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Old September 3, 2012, 07:22 AM   #1
dwpmusic
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Question From New Reloader On Powder Charges

Been lurking on the forum for quite some time. I'm a new to handloading and just got set up with a new Dillon550B press. I'm just currently loading for .45ACP and would like to ask a question about powder charges. I'm currently using Winchester 231 and 230gr FMJ bullets. I'm loading between 5.2gr and 5.5gr. Does this sound OK? My new Lyman manual lists 5.2-5.8gr but the new Speer #14 lists 5.6-6.2gr. Do any of you guys load .45ACP using Win231? Just want to be safe. I've shot some of my reloads using 5.5gr and everything seemed to be OK but some of the people at the range said that was way to hot. Leaves a newbie rather confused. All replies appreciated.
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Old September 3, 2012, 07:40 AM   #2
steve4102
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231 is very popular in the 45 acp. You will get a lot of responses here.

Sierra #5 list 1.270 inches with 5.7gr as Max.

Hornady #7 lists 1.230 inches with 5.7gr as Max

Speer #13 lists 1.260 inches with 6.2gr as Max

Hodgdon lists 1.2 (Flat Point) inches with 5.3gr as Max

You are up there, but no way your are "Way to Hot" as the Range people have said.
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Old September 3, 2012, 07:50 AM   #3
kron
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+1 to what Steve said.

Your load looks to be around 800-850fps depending on which load book I look at. That's not what I'd call a hot load. Sounds pretty good.
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Old September 3, 2012, 08:23 AM   #4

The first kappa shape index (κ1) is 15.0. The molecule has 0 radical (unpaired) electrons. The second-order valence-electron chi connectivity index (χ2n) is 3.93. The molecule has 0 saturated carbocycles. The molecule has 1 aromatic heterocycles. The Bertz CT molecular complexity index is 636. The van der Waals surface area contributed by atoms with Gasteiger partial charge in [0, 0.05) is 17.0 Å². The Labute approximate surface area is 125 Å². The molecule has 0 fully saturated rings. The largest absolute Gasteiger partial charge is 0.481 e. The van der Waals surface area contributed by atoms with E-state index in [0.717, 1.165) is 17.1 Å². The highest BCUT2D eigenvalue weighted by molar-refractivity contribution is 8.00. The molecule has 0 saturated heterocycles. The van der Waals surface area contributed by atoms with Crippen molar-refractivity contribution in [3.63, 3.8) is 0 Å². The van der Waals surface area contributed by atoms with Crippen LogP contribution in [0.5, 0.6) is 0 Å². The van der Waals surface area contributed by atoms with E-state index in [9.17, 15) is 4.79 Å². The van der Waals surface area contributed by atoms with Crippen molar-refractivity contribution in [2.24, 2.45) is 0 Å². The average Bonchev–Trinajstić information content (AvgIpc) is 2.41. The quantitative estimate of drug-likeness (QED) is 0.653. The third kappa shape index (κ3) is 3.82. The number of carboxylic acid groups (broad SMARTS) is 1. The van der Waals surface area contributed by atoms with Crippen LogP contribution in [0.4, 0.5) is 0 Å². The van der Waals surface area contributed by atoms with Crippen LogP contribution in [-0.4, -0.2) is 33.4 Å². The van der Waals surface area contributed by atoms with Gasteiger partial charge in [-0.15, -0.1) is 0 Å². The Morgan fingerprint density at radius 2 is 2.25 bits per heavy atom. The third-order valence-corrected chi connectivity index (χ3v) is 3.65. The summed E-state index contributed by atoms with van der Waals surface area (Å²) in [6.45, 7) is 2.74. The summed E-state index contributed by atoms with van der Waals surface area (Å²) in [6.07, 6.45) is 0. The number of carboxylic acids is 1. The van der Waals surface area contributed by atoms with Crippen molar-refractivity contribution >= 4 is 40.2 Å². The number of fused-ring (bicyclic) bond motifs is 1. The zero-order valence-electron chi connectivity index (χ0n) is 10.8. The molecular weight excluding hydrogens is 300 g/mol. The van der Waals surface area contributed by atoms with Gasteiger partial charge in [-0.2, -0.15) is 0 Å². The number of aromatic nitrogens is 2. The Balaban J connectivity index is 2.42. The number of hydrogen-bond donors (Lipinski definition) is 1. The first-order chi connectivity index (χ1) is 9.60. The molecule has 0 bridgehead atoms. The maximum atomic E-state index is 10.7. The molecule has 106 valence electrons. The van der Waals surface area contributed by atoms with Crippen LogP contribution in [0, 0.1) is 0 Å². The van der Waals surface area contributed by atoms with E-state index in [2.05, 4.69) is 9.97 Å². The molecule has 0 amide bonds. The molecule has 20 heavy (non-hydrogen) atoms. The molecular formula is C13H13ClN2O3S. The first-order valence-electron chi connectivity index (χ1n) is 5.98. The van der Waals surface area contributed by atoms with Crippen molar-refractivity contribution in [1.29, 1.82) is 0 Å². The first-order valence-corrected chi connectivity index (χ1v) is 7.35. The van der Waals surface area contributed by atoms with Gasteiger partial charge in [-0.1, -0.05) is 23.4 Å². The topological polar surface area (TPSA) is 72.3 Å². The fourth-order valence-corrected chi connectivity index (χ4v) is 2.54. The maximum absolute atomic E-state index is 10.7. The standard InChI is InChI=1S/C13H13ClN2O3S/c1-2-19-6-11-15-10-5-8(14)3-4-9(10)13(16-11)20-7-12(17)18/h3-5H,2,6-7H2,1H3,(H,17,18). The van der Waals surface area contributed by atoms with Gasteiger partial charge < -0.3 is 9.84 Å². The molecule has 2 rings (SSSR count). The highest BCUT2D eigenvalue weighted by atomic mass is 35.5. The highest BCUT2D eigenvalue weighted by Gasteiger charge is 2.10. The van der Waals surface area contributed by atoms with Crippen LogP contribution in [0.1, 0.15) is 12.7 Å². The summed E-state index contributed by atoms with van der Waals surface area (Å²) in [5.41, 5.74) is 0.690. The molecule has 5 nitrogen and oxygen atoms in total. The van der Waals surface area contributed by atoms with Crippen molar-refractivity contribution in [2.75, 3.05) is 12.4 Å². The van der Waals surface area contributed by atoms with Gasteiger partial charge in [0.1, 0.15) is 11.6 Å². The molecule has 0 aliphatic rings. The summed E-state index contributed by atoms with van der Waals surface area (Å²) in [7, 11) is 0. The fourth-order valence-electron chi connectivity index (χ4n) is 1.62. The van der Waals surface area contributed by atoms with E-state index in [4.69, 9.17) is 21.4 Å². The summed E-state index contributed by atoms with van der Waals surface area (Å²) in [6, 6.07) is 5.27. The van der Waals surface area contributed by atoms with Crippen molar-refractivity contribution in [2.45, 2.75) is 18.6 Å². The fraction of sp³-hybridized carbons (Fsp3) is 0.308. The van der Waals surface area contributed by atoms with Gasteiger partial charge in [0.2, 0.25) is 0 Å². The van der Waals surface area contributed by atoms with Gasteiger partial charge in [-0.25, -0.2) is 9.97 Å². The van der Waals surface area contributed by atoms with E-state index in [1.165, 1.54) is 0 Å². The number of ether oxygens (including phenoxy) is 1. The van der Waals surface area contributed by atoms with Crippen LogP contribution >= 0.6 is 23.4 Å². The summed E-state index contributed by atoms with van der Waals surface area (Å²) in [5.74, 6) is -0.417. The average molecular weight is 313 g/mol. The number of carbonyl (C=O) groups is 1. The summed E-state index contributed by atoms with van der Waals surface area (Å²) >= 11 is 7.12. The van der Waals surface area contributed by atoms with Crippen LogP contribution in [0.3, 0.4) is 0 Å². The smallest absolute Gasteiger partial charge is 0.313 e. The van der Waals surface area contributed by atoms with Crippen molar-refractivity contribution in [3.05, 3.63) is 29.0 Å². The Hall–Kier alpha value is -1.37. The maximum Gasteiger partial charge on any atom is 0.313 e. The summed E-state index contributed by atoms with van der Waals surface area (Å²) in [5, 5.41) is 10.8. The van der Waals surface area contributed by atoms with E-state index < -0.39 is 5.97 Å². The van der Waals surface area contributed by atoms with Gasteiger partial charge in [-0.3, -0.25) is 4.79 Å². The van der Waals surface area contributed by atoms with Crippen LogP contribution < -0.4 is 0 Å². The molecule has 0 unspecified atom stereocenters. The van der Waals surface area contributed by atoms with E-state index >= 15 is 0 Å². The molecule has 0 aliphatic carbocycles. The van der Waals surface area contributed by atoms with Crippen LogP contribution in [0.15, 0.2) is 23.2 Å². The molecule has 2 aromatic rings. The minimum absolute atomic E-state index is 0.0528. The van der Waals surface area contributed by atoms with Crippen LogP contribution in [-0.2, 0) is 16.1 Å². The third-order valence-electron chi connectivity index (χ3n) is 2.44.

SL1
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Winchester Data

An old Winchester reloading pamphlet dated 3/80 lists 5.6 grains of THEIR 231 with THEIR 230 grain FMJs, giving 17,000 CUP and 765 fps out of a 5" barrel. Their COL "maximum" was 1.275", but it is not clear if the COL used to actually shoot these data was that long. Of course, they also used Winchester primers, but it is not clear whether the formulation of Winchester primers has remained unchanged for the past 32 years.

So, there is data with the actual bullet and powder combination that you are using which indicates that you are not maxed out with your charge.

You say that your handloads are shooting fine, which I assume means that they feed and eject reliably. So unless the ejected brass seem to go much farther than brass ejected from Winchester's factory loads, I would say that all indications are that your handloads are right where they are supposed to be.

Maybe the guys at the range were thinking about loads for 230 grain lead target bullets?

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Old September 3, 2012, 08:35 AM   #5
steve4102
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Quote:
Maybe the guys at the range were thinking about loads for 230 grain lead target bullets?

SL1
Maybe, but even at that his load would not be "Way to Hot" as Hodgdon lists 5.3gr as Max for 230gr lead and Lyman 4th list 5.5gr as max.
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Old September 3, 2012, 09:26 AM   #6
SL1